Earlier this week I noted the way bottom up media are slowly replacing top down media. A story breaking just then provides, in its way, a perfect vignette.
The uproar centered on his allowing Arkansas Republican Senator Tom Cotton to pen an op-ed which urged that troops be called in to deal with the massive George Floyd riots. As Bennet points out, Cotton’s perspective was widely shared among Americans; thus it merited discussion on principle. But his preference for open discussion resulted in a newsroom revolt. And then, remarkably, the paper sided with the no-discussion newsroom. Bennet was told to quit or be fired.
In his long essay in The Economist earlier this week, Bennet observed, “The Times’s problem has metastasised from liberal bias to illiberal bias, from an inclination to favour one side of the national debate to an impulse to shut debate down altogether.”
Yes, certainly. But the key question is why? Bennet doesn’t appear to absorb the central fact: If the New York Times were still cutting-edge, it simply would not have allowed a nasty little Cancel mob in the newsroom to override thoughtful discussion of nationwide civil disorder on its editorial pages.
Bennet murmurs plaintively for Times reform. But, in reality, the Times model is all wrong for our era. It’s top down in an increasingly bottom up media world.
Back in 1993, author and filmmaker Michael Crichton (1942–2008), best known for technothrillers like The Andromeda Strain, predicted that the “mediasaurus” would be gone in a decade. It has hung on much longer, to be sure, but its cultural strength is unmistakably ebbing, as he foresaw.
The Rise of the Independent News Model
In the smoke and haze, one can discern the newer models gaining popularity, including Substack. Substack, founded in 2017, offers more than 17,000 paid contributors who share over 2 million monthly subscriptions. Essentially, it offers commentary from seasoned journalists, writing from a variety of perspectives, without the huge and expensive apparatus of a traditional media newsroom. The internet has made that apparatus obsolete.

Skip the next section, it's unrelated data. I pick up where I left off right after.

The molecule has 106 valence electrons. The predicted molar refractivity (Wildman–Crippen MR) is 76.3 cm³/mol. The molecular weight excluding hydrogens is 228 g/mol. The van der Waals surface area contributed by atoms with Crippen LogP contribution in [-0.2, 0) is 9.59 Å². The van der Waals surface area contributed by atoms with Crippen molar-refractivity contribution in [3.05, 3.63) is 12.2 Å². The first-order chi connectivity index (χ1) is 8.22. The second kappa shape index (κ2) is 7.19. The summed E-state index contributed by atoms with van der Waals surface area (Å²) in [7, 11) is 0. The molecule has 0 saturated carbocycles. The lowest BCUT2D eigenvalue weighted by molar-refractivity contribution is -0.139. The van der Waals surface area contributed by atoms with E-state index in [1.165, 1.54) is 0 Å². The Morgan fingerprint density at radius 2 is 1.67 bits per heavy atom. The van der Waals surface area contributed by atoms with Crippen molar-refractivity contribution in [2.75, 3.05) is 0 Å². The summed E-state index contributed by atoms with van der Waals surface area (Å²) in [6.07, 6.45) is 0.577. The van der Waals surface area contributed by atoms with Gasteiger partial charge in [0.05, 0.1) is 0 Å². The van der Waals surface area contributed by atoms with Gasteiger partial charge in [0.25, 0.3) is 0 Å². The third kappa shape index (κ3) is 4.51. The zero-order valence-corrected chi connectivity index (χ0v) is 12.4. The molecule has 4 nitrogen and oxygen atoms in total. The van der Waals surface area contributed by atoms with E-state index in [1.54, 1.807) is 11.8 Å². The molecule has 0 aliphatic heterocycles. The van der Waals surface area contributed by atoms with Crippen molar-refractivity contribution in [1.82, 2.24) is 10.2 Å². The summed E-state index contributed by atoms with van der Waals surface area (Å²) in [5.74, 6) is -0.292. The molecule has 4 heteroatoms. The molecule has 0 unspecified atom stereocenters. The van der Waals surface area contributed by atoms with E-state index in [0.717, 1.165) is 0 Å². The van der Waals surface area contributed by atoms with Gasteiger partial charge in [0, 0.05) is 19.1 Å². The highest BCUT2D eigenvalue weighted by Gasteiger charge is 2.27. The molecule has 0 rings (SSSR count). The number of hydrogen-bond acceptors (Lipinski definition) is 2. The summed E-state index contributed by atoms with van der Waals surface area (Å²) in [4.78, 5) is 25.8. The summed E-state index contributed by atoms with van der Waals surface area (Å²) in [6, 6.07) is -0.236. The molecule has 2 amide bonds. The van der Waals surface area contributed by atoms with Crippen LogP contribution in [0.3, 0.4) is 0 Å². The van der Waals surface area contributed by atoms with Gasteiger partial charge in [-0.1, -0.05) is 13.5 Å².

Whistleblowers like Chris Rufo, Bari Weiss, and Matt Taibbi are now reporting on major scandals like university plagiarism and secret government censorship at venues like Substack, not on the front pages of the New York Times.
Not surprisingly, we now see feeble efforts at dying legacy media to Cancel Substack. Last month at The Atlantic — a venerable mediasaur — freelance journalist Jonathan M. Katz worried that Substack has a Nazi problem: “The newsletter platform’s lax content moderation creates an opening for white nationalists eager to get their message out.” Essentially, he found 16 newsletters with overt Nazi symbols. That’s bad news, to be sure. But, sad to say, in an era when startling numbers of young Americans believe the Holocaust to be a myth — and demonstrate in favor of the obliteration of Israel — 16 in 17,000 is just not an important statistic. Unless, that is, your favorite mediasaur is threatened with extinction. Then Substack is the imminent asteroid hit.
Matt Taibbi, best known for the Twitter files revelations, responded to Katz, “With censorship, it’s always about who gets the power to evaluate, not what’s being censored. The choice isn’t between getting rid of a few obvious Nazis, or not. It’s between giving someone like Jonathan Katz, or a bunch of Jonathan Katzes, sweeping power over content or not. Americans have always understood the second danger to be scarier, for good reason.”
Indeed. Because the legacy media are no longer needed for their traditional functions, they can easily be turned toward helping suppress newer, more relevant media institutions. If the growth of Substack is any guide, they are failing.
It is also projected that over 100 million US adults will listen to a podcast in 2024. Podcasting is another natural home for independents, many of whom have been very successful.
The newsroom revolt at the New York Times also Canceled Bari Weiss, the staffer who edited Cotton’s piece. Weiss, now a well-known — and largely independent — commentator, summed up the change back in 2020: “the truth is that intellectual curiosity — let alone risk-taking — is now a liability at The Times.” If so, it is no longer a news organization in the traditional sense. The role that such mediasaurs currently fulfil as they slowly go extinct is a story for many future posts.
More important, the rise and fall of intellectual movements may well depend on their ability to use new media successfully to express their views.
You may also wish to read: How bottom up media are slowly replacing top down media. The decline and death of legacy media organizations is speeding up and the media replacing them are much smaller, more numerous and more independent. A key problem: The legacy media that cling to government and corporate interests in order to survive have so much less use now for freedom of the press.